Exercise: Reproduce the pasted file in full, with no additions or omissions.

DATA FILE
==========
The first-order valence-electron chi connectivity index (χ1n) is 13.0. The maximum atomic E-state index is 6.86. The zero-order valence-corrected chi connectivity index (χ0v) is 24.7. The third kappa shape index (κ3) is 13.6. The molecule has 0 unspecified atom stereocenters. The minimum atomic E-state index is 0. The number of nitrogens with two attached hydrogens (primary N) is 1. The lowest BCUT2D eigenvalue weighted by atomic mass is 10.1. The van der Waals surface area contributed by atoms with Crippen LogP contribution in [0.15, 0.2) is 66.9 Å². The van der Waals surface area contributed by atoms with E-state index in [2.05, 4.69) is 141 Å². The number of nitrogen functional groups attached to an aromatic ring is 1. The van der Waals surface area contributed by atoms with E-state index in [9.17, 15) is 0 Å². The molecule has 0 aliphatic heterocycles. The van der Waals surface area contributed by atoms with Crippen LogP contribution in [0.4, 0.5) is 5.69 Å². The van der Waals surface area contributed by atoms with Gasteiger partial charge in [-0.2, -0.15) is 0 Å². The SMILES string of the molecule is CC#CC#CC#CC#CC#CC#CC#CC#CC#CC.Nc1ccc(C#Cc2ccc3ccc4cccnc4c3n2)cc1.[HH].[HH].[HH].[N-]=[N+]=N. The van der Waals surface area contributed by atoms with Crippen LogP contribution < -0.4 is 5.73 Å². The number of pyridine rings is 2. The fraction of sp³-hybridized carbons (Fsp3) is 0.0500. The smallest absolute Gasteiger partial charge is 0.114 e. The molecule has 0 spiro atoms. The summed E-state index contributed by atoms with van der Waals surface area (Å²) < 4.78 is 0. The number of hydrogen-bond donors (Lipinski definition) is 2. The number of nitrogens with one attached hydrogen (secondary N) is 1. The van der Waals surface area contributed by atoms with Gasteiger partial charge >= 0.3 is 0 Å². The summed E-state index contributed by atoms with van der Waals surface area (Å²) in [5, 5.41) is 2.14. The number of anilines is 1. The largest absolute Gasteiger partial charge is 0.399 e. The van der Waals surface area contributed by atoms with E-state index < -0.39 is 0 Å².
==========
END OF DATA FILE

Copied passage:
The first-order valence-electron chi connectivity index (χ1n) is 13.0. The maximum atomic E-state index is 6.86. The zero-order valence-corrected chi connectivity index (χ0v) is 24.7. The third kappa shape index (κ3) is 13.6. The molecule has 0 unspecified atom stereocenters. The minimum atomic E-state index is 0. The number of nitrogens with two attached hydrogens (primary N) is 1. The lowest BCUT2D eigenvalue weighted by atomic mass is 10.1. The van der Waals surface area contributed by atoms with Crippen LogP contribution in [0.15, 0.2) is 66.9 Å². The van der Waals surface area contributed by atoms with E-state index in [2.05, 4.69) is 141 Å². The number of nitrogen functional groups attached to an aromatic ring is 1. The van der Waals surface area contributed by atoms with E-state index in [9.17, 15) is 0 Å². The molecule has 0 aliphatic heterocycles. The van der Waals surface area contributed by atoms with Crippen LogP contribution in [0.4, 0.5) is 5.69 Å². The van der Waals surface area contributed by atoms with Gasteiger partial charge in [-0.2, -0.15) is 0 Å². The SMILES string of the molecule is CC#CC#CC#CC#CC#CC#CC#CC#CC#CC.Nc1ccc(C#Cc2ccc3ccc4cccnc4c3n2)cc1.[HH].[HH].[HH].[N-]=[N+]=N. The van der Waals surface area contributed by atoms with Crippen LogP contribution < -0.4 is 5.73 Å². The number of pyridine rings is 2. The fraction of sp³-hybridized carbons (Fsp3) is 0.0500. The smallest absolute Gasteiger partial charge is 0.114 e. The molecule has 0 spiro atoms. The summed E-state index contributed by atoms with van der Waals surface area (Å²) < 4.78 is 0. The number of hydrogen-bond donors (Lipinski definition) is 2. The number of nitrogens with one attached hydrogen (secondary N) is 1. The van der Waals surface area contributed by atoms with Gasteiger partial charge >= 0.3 is 0 Å². The summed E-state index contributed by atoms with van der Waals surface area (Å²) in [5, 5.41) is 2.14. The number of anilines is 1. The largest absolute Gasteiger partial charge is 0.399 e. The van der Waals surface area contributed by atoms with E-state index < -0.39 is 0 Å².